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Her most enduring, most vivid memories of her mother clustered around those summer days of her twelfth year, brief lamp-lit scenes between long, sunlit hours of healthy, youthful madness--quiet moments when she came in flushed and panting from the headlong chase after pleasure, tired, physically satisfied, to sit on the faded carpet at her mother's feet and clasp her hands over her mother's knees.
Then "what?" and "why?" and "when?" and "how?" were the burden of the child's eager speech. Nothing seemed to have escaped her quick ears or eyes, no natural phenomena of the open; life, birth, movement, growth, the flow, and ebb of tides, thunder pealing from high-piled clouds, the sun shining through fragrant falling rain, mists that grew over swamp and meadow.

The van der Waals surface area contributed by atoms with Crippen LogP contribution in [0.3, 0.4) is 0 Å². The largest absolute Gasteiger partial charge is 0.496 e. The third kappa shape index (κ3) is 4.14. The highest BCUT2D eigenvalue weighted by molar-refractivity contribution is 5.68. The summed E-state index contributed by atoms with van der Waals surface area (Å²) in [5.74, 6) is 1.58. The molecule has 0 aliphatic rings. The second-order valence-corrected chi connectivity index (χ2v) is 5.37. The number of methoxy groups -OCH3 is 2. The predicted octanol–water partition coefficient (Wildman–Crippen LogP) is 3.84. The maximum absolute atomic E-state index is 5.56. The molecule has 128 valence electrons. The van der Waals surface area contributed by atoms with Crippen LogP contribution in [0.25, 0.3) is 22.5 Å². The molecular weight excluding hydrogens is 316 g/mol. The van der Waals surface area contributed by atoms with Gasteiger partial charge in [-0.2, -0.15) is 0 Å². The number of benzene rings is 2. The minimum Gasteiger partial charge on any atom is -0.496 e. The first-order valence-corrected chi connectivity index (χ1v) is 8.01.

And, "Why?" she always asked.
Nothing escaped her;--swallows skimming and sheering Spring Pond, trout that jumped at sunset, the quick furry shap